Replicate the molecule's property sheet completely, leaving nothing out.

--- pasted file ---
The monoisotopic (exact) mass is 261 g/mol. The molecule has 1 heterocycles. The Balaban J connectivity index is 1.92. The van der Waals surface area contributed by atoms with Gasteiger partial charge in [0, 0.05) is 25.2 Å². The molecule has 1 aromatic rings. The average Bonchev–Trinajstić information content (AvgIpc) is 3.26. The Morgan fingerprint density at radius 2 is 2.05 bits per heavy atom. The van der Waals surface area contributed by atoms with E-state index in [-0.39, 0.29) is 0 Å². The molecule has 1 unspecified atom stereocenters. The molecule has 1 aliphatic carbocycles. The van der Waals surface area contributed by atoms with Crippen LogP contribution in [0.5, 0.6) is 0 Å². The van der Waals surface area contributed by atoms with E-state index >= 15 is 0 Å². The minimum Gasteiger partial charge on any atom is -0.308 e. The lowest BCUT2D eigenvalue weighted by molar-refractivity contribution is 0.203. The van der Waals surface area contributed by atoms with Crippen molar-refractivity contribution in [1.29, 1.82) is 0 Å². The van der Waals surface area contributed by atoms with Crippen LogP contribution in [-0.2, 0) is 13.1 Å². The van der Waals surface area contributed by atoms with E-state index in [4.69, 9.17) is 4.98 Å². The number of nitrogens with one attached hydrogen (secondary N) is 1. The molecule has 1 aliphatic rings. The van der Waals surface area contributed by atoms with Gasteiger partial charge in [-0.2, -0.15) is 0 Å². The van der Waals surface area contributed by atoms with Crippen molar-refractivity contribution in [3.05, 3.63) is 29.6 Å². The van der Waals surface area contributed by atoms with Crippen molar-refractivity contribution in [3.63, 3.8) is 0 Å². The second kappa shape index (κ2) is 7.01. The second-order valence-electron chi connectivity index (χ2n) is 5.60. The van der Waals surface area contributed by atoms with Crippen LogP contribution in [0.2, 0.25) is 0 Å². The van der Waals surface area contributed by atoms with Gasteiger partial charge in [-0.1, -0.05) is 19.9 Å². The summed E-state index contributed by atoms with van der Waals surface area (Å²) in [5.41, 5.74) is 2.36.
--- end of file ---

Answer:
The monoisotopic (exact) mass is 261 g/mol. The molecule has 1 heterocycles. The Balaban J connectivity index is 1.92. The van der Waals surface area contributed by atoms with Gasteiger partial charge in [0, 0.05) is 25.2 Å². The molecule has 1 aromatic rings. The average Bonchev–Trinajstić information content (AvgIpc) is 3.26. The Morgan fingerprint density at radius 2 is 2.05 bits per heavy atom. The van der Waals surface area contributed by atoms with E-state index in [-0.39, 0.29) is 0 Å². The molecule has 1 unspecified atom stereocenters. The molecule has 1 aliphatic carbocycles. The van der Waals surface area contributed by atoms with Crippen LogP contribution in [0.5, 0.6) is 0 Å². The van der Waals surface area contributed by atoms with E-state index >= 15 is 0 Å². The minimum Gasteiger partial charge on any atom is -0.308 e. The lowest BCUT2D eigenvalue weighted by molar-refractivity contribution is 0.203. The van der Waals surface area contributed by atoms with Crippen molar-refractivity contribution in [1.29, 1.82) is 0 Å². The van der Waals surface area contributed by atoms with Crippen LogP contribution in [-0.2, 0) is 13.1 Å². The van der Waals surface area contributed by atoms with E-state index in [4.69, 9.17) is 4.98 Å². The number of nitrogens with one attached hydrogen (secondary N) is 1. The molecule has 1 aliphatic rings. The van der Waals surface area contributed by atoms with Gasteiger partial charge in [-0.2, -0.15) is 0 Å². The van der Waals surface area contributed by atoms with Crippen molar-refractivity contribution in [3.05, 3.63) is 29.6 Å². The van der Waals surface area contributed by atoms with Crippen molar-refractivity contribution in [3.63, 3.8) is 0 Å². The second kappa shape index (κ2) is 7.01. The second-order valence-electron chi connectivity index (χ2n) is 5.60. The van der Waals surface area contributed by atoms with Crippen LogP contribution in [0.2, 0.25) is 0 Å². The van der Waals surface area contributed by atoms with Gasteiger partial charge in [-0.1, -0.05) is 19.9 Å². The summed E-state index contributed by atoms with van der Waals surface area (Å²) in [5.41, 5.74) is 2.36.